T.A.: When did you start creating or documenting visually? How long does it take to bring these paintings into being?
B.O.: Since I was about 6 years old I used to do doodles with images like the Ninja Turtles. In college at the University of Texas at Dallas was when I really started to concentrate on my art. I discovered for the first time artist Takashi Murakami. His imagery captured what I grew up with, and his work is cartoon in nature. I have always been drawn to animé and other childhood interests. It can take years to filter and collect, and I have three hard drives right now.
T.A. Do you have a favorite animé?
B.O.: Yes, a few. One is Neon Genesis Evangelion, which is about big robots.
T.A.: I like what you were explaining about your monoprints and adding a third color by hand. There is something about that tactile layer that intrigues me. You are marking your work in a way that makes it human from the digital point of origin.
B.O.: In the six-part monoprint set, the third tactile layer was intended to make them more unique. And yes, I wanted the hand-painted quality to juxtapose against the very Xeroxed nature of the screenprinted layers – hopefully creating some kind of art dialogue.
T.A.: Can you tell me what it was like winning the Clare Hart DeGolyer Memorial Fund award in 2007 and how it influenced your concept of being an artist? Would you like to travel?
B.O.: I received the DeGolyer grant in 2007 right as I was preparing to graduate from college. The timing was really perfect for me, because I was just preparing to work on large scale prints for a show for the end of the semester and it was going to be really expensive to produce. It definitely helped me out for that specific project but also gave me a sense of validation as an artist, in a way. I feel that was the most important part. I am interested in traveling. Particularly, I am most interested in Japan, as my work I feel is an investigation of its culture from an outsider’s viewpoint. I’ve visited Japan once for a short period, and I still value that experience greatly.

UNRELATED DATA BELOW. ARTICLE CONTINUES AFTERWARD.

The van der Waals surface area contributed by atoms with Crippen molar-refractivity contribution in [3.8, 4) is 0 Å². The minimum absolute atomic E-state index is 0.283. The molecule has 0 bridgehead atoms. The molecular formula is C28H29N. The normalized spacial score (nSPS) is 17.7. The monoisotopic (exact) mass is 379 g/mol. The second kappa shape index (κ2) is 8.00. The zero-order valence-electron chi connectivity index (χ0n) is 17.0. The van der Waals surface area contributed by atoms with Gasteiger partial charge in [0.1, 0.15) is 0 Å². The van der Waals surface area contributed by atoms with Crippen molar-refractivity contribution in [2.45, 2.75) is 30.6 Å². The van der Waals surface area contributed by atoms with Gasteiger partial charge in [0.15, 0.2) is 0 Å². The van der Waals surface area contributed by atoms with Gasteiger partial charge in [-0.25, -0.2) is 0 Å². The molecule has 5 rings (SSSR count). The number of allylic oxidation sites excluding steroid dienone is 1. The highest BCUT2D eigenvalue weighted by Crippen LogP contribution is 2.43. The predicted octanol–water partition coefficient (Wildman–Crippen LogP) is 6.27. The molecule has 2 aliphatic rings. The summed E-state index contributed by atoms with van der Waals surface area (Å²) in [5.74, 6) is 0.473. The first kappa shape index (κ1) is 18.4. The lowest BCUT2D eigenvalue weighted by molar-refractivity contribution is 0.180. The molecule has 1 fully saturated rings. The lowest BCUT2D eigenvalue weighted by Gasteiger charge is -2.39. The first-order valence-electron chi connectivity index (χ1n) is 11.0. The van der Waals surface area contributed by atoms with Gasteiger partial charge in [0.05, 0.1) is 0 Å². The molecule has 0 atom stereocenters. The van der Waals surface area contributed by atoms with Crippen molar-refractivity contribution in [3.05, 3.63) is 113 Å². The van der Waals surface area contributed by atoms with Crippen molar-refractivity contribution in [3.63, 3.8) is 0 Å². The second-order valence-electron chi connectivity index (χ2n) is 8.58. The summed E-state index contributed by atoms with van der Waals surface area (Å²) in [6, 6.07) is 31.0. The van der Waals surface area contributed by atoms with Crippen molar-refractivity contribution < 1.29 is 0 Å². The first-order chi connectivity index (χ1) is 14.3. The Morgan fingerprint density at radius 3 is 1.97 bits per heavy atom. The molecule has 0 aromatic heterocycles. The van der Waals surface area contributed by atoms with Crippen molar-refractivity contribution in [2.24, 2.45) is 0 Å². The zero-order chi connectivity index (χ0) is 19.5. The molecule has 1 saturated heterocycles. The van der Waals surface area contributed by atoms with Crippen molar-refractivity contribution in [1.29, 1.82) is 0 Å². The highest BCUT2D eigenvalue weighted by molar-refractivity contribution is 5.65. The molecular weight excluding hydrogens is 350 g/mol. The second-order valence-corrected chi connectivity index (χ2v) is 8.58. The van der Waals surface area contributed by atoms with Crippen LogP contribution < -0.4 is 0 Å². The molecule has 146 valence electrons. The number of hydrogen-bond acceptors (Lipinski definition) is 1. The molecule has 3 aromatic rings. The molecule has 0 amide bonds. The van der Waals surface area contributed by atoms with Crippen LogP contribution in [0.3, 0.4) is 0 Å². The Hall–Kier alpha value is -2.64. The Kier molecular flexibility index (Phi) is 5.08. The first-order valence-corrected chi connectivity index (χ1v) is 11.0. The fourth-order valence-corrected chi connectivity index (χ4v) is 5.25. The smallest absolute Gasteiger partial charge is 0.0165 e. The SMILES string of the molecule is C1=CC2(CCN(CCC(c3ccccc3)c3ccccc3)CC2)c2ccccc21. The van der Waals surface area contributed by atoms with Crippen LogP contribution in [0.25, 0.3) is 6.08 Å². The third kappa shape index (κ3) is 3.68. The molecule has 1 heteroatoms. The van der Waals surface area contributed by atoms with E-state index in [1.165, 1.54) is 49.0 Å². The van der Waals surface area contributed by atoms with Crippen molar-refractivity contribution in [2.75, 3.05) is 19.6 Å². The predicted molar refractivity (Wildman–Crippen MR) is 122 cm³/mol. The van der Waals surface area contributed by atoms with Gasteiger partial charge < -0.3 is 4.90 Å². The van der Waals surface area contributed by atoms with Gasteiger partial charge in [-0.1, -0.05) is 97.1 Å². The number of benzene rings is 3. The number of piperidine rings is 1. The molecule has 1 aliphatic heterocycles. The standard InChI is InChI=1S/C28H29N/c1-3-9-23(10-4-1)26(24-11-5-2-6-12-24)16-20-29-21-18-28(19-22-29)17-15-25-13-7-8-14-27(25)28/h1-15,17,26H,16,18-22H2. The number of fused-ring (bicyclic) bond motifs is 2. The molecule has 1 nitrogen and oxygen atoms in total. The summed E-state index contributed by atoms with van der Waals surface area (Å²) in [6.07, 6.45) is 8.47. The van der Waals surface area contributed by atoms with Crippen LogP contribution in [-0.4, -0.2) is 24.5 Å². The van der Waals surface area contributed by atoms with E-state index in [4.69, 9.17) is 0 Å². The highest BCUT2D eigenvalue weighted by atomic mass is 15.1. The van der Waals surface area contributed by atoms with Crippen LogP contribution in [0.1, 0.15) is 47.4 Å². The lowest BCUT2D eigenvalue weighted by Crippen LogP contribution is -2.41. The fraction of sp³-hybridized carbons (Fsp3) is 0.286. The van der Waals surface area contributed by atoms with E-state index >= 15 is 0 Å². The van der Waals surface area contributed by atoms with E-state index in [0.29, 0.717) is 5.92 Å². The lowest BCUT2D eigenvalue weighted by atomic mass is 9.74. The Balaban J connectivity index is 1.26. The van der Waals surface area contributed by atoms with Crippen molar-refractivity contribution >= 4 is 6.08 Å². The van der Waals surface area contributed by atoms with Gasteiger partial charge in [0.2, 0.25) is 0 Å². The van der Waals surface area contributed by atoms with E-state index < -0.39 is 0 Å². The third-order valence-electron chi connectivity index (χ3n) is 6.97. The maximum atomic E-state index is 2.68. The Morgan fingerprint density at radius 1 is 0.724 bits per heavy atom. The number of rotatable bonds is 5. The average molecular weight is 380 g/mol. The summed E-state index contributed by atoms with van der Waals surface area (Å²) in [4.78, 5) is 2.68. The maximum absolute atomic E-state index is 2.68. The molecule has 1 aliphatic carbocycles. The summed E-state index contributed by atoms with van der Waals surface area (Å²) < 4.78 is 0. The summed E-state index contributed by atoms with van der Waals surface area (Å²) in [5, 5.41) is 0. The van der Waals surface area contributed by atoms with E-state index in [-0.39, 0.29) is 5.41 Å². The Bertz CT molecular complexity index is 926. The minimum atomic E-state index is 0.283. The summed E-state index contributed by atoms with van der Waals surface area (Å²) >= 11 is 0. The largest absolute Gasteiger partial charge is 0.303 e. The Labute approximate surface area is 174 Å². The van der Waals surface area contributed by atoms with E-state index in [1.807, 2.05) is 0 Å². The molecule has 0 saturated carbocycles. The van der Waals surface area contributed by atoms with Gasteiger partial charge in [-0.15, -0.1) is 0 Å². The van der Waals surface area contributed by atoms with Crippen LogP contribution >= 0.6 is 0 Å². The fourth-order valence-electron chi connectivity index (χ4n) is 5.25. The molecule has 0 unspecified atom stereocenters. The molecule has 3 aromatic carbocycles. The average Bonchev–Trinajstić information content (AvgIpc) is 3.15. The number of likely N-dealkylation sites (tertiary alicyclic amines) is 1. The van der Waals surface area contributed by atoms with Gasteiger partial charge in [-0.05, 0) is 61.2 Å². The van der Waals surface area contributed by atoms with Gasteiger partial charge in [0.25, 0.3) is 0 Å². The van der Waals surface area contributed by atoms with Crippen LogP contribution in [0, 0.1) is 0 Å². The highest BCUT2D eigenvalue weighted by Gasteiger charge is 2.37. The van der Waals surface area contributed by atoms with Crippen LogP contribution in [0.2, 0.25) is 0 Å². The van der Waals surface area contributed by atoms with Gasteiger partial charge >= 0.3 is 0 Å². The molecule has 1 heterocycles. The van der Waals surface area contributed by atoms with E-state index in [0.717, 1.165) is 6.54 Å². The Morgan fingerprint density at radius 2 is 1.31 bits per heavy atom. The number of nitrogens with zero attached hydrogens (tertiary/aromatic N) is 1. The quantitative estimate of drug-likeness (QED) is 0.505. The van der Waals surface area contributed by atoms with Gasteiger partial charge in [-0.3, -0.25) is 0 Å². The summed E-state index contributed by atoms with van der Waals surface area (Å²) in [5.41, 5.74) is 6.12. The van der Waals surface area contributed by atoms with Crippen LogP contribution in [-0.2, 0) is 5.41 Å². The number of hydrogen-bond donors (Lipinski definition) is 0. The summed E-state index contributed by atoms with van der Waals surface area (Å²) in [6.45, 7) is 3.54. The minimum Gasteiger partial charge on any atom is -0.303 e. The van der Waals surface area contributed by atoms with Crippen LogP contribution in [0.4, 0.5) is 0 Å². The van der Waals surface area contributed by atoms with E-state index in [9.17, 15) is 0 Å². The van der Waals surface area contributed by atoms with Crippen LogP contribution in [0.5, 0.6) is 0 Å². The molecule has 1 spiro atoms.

T.A.: Would you tell me the basic concept for your current zine project?
B.O.: The zine is more an ongoing creative exercise rather than a next project. I sometimes collaborate with friends on making them, but mostly I am doing this by myself – kind of as a study or draft of my new ideas – to see them on the page/in print. I appreciate the subculture aspect of the zine and also the practicality of it – a very affordable way for young artists to distribute/trade their art independently. I hope to work on making a really small edition of these zines with a silk-screened cover. This is going to be something to occupy me this summer. Also, I am planning on making smaller screenprint editions. These exercises help me get ideas for larger paintings. I am interested in seeing how my work will evolve.
T.A.: Have you ever posted any of your final compositions on the image board? To deposit it back from where it came?
B.O.: Hmm, that is interesting, actually. I haven’t thought of that yet.
The Public Trust gallery will hold a closing reception for “Introverted Floating World” May 29 from 6-9 p.m. In addition, Brent Ozaeta will donate his piece, The Way We Are, to the Dallas Contemporary for “Peek 2010” to be held Thursday.